Acorda Presents New Data on Diazepam Nasal Spray at 67th Annual Meeting of American Epilepsy Society
Study found Diazepam Nasal Spray maintained consistent pharmacokinetic profile when administered during or immediately after seizure
ARDSLEY, N.Y.—Dec 9, 2013-- Acorda Therapeutics, Inc. (Nasdaq: ACOR) today announced that new data from a pharmacokinetics study on Diazepam Nasal Spray found comparable pharmacokinetics (PK) whether the drug was administered during or immediately after a seizure. These data were presented at the 67th Annual Meeting of the American Epilepsy Society, in Washington, D.C. Diazepam Nasal Spray is being developed for the treatment of people with epilepsy who experience cluster seizures, also known as acute repetitive seizures.
“In this study, some patients received a dose of Diazepam Nasal Spray while having a seizure, while others received the dose after their seizure activity had ceased,” said Adrian Rabinowicz, M.D., FAAN, Acorda's Senior Vice President of Clinical Development and Medical Affairs. “The results suggest that delivery of Diazepam Nasal Spray was unaffected by the timing of dosage relative to seizure activity. It is critical for a person with epilepsy who experiences cluster seizures that treatment be administered as soon as possible after a cluster is recognized, in order to prevent additional seizure activity.”
This multicenter, open-label study was conducted in adults admitted to an epilepsy monitoring unit for evaluation and management of epilepsy. Of the 30 patients who completed the study, 10 were dosed during a seizure, while the other 20 patients were dosed after their seizure activity had ceased. Plasma concentrations of diazepam were measured for a period of up to 12 hours following the dose.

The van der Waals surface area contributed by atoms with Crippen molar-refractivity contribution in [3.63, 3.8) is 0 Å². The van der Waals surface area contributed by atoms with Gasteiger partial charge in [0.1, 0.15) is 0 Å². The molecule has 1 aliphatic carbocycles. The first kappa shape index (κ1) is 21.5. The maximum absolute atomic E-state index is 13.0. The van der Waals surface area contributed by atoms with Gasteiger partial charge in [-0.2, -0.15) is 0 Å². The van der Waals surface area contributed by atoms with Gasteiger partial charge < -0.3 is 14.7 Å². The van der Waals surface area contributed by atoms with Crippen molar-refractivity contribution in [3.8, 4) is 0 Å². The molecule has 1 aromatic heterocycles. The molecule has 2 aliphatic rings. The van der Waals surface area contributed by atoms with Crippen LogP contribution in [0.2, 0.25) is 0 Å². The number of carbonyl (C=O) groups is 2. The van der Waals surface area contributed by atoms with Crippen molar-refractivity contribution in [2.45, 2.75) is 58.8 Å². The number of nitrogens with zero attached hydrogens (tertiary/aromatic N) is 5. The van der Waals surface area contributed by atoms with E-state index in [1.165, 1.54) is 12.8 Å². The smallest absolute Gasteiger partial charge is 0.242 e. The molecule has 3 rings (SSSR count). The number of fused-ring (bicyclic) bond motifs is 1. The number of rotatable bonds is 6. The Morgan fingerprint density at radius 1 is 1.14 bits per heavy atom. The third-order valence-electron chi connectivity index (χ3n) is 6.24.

The overall safety and tolerability of Diazepam Nasal Spray in this study was consistent with systemic diazepam exposure established with other diazepam products. The most common local adverse events were related to the nasal route of delivery; most adverse events were mild and transient, and resolved within a day. These local events were an altered sense of taste and nasal discomfort, experienced by 26% and 23% of study subjects respectively.
Other data from this study were previously presented at the 30th biennial International Congress of the International League Against Epilepsy and International Bureau for Epilepsy.
Acorda has submitted a New Drug Application for Diazepam Nasal Spray to the U.S. Food and Drug Administration (FDA) and will rely upon the FDA’s previous findings of safety and efficacy for diazepam rectal gel.
About Epilepsy and Cluster Seizures/Acute Repetitive Seizures
Epilepsy is a neurological condition that produces seizures affecting a variety of mental and physical functions. Seizures are symptoms of abnormal brain activity, and occur when a brief, strong surge of electrical activity affects part or all of the brain.
Of the approximately 2.75 million people in the United States with epilepsy, it is estimated that about 175,000 experience cluster seizures. Cluster seizures, also known as acute repetitive seizures, are characterized by recognizable, recurring episodes of seizure clusters.